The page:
Airlabs technology filters the air of the three major pollutants: ozone, particulate matter, and nitrous oxides. These species are listed as ‘criteria pollutants’ by the World Health Organisation. The criteria pollutants are generated from a myriad of human activities including industry, transport, and building emissions, and effect humans in every aspect of their daily lives. Airlabs technology is different from others because it is small, effective, and efficient. There is less air flow resistance, so less energy is needed than common air filters. Our technology can be tailored to treat specific the ‘pollution cocktails’ made of varying amounts of the key pollutants found in different urban areas.

Nitrous Oxides (NOx)

NOx includes NO and NO2 and is formed from the nitrogen and oxygen in the atmosphere when air is exposed to intense heat. This heat can be generated by lightning or combustion, making cities packed with vehicles extremely prone to this form of pollution.

NOx is particularly dangerous because it is a catalyst for the formation of additional pollution, including ozone and particulate matter.

Particulate Matter (PM)

Particulate matter is a solid or liquid state pollutant that comes in varying sizes. These sizes are represented as PM10, PM2.5, and PM0.1, ranging from coarse to ultra-fine particles, depending on their diameter. See the diagram below to understand the scale.

The composition and size of PM is highly variable and there are multiple primary sources. PM can enter the air through direct release from different sources such as fires or transport. PM can also be the result of reactions in the atmosphere, from NOx for example.

Ozone (O3)

Ozone in the stratosphere, an atmospheric layer many kilometers away from earth, absorbs ultraviolet light from the sun, protecting life on Earth from this damaging radiation. In contrast, ozone in the troposphere is very dangerous. Simply put, ozone breaks many molecules into dangerous substances, such as acids and ketones. This also happens in the human body when ozone from the air enters it, leading to upsetting health concerns such as cancer. Ozone plays a large role in the NOx formation seen above.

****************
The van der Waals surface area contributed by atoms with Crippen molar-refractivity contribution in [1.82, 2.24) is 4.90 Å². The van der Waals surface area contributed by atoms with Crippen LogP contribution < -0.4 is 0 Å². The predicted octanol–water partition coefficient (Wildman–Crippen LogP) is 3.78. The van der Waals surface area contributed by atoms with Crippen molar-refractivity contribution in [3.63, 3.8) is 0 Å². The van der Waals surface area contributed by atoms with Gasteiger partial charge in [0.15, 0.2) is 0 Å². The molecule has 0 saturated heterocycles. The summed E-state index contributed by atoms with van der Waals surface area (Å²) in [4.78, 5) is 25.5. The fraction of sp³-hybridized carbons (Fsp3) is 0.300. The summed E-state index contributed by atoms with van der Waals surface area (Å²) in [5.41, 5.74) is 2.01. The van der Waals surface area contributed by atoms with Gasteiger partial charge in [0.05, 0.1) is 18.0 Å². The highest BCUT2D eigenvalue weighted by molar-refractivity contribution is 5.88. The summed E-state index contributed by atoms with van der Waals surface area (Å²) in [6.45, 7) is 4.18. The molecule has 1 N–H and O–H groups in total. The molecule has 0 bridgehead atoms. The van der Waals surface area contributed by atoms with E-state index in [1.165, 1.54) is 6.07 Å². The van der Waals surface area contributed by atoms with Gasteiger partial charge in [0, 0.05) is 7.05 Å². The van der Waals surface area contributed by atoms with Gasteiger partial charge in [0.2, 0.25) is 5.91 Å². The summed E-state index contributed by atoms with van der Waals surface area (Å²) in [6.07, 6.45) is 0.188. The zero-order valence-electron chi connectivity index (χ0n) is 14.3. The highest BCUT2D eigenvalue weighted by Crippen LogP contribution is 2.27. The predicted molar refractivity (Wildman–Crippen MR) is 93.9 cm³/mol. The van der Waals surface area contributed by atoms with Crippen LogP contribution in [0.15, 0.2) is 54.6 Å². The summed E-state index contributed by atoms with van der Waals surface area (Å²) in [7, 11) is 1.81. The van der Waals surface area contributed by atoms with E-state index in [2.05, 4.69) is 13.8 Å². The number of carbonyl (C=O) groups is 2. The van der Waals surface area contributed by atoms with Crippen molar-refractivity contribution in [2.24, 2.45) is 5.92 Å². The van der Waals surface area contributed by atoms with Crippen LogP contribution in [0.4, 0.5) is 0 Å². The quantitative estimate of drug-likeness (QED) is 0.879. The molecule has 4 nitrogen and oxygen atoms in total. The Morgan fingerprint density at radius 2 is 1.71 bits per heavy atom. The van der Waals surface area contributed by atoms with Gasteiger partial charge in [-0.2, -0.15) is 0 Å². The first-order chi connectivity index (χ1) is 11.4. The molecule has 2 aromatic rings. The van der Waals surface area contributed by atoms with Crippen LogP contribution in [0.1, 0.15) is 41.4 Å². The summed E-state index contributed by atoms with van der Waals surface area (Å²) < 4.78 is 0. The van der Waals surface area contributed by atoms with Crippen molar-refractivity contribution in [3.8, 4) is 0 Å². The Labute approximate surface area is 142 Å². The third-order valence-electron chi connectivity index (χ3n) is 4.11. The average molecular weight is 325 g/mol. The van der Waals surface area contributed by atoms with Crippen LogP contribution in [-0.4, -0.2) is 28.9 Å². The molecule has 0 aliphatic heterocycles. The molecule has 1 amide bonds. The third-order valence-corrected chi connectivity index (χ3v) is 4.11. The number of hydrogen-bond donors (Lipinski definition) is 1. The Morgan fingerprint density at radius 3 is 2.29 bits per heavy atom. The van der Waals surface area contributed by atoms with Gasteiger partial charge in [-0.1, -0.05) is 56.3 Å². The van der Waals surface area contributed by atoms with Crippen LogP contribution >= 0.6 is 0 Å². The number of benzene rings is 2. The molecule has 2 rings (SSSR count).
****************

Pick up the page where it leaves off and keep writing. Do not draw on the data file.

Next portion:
Airlabs Project Engineer, Carl Meusinger, Awarded Talent Prize from the Innovation Fund

Carl Meusinger, Airlabs Project Engineer, has just been awarded a highly prestigious prize in the Danish Research community: The Innovation Fund’s ‘The Year’s Talent Award 2017’.

The prize highlights and honours a group of pioneers who have created valuable solutions for society. The winners are all examples of what curiosity, innovation and hard work can accomplish.

Carl was awarded the prize based on his work developing a new solution for the cleaning of industrial air pollution. The solution is both cheaper to install and operate than traditional systems. His innovation can help to reduce the number of people who die every year prematurely from health effects associated to air pollution.

Airlabs solutions are developed and optimized with the knowledge and dedication Carl displays, which has also earned him this prize. Carl is a strong asset to the Airlabs team and we are proud to celebrate this significant accomplishment.